A card has two pieces of important information - (1) card value, (2) merchandise type. Total card value is compared at the end of every round. Players score points based on their relative positions. Whoever has the highest total scores 30pts, and whoever has the lowest scores nothing. The rest scores somewhere in between. Once this is done, the card values are ignored for future rounds. There are five merchandise types. When you collect a merchandise, you keep it till the end of the game. At the end of each round, for each of the merchandise types, you compare who has the most and second most. You count cards collect in the current round as well as in all previous rounds. The players with the most goods in each merchandise type get to score points. In addition, if you have 5 goods of the same type, you score 10pts. This is a bonus you receive regardless of whether you have more or fewer than your opponents.

Now let's look at how you collect cards. Throughout the game, players draw cards from a common draw deck to form a line. You must take at least one card on your turn, and it must be the last card in the line. When you start your turn, you may draw one to three cards from the deck to add to the line. You draw them one by one, and may decide to stop at any time. If there are already cards in the line, you may even decide not to draw at all. When you decide to stop drawing and to claim a card (which must the the last one), you may also take a second and even a third card. The condition is they must be picked from the second and third last cards in the line. That means you can take at most three cards on your turn.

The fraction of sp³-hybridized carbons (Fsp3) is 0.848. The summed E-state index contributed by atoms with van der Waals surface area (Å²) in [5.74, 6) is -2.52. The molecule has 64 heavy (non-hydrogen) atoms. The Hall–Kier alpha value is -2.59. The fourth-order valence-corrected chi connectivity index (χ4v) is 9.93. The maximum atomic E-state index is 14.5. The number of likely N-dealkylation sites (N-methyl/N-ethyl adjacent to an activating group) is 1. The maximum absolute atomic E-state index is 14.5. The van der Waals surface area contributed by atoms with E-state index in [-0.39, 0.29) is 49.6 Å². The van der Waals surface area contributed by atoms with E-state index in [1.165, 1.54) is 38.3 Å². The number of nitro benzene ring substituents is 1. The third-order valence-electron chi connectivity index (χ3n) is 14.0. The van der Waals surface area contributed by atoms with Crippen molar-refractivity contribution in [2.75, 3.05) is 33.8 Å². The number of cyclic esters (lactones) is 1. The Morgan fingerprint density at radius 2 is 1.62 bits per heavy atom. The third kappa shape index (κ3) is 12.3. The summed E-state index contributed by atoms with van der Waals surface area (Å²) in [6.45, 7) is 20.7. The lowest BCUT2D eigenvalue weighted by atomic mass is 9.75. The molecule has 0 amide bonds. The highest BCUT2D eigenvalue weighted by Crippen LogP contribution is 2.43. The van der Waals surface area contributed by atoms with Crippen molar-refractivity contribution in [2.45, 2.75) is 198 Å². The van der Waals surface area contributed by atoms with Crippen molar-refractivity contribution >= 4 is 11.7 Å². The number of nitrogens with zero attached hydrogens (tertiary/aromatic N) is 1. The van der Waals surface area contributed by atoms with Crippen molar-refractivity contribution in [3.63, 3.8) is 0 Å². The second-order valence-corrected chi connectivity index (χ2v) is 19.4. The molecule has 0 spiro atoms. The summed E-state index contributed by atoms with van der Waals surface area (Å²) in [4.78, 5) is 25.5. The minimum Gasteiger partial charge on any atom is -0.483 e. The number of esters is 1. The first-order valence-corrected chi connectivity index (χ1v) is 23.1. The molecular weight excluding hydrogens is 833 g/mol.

Each time you draw a card, you need to be mentally prepared that you may need to claim it, because it will become the last card in the line. If it is your first draw, you still have a second chance if that card sucks. If it is your second draw, then things get a little sticky. If the card is so-so, do you gamble on the third draw, which may give you a worse card? Or do you claim it, even if it is not particularly good, cutting your losses. This happens all the time in the game.

Once you claim your fifth card in a round, you sit out until everyone gets his fifth card. Then you score. In this photo above you see two cards with green backgrounds. These are special cards which do not count towards the five card limit. Having claimed these cards above, I am considered to be exactly at my limit of five cards. You can see that I am focusing on dye (blue) and cloth (purple). My total card value of 13 is rather poor. However I have collected 5 pieces of cloth. This is Round 1, so having reached 5 pieces of cloth means I am well in the lead and it will be hard for others to compete. Having 5 pieces also means I can safely claim the 10pt bonus every round from now on.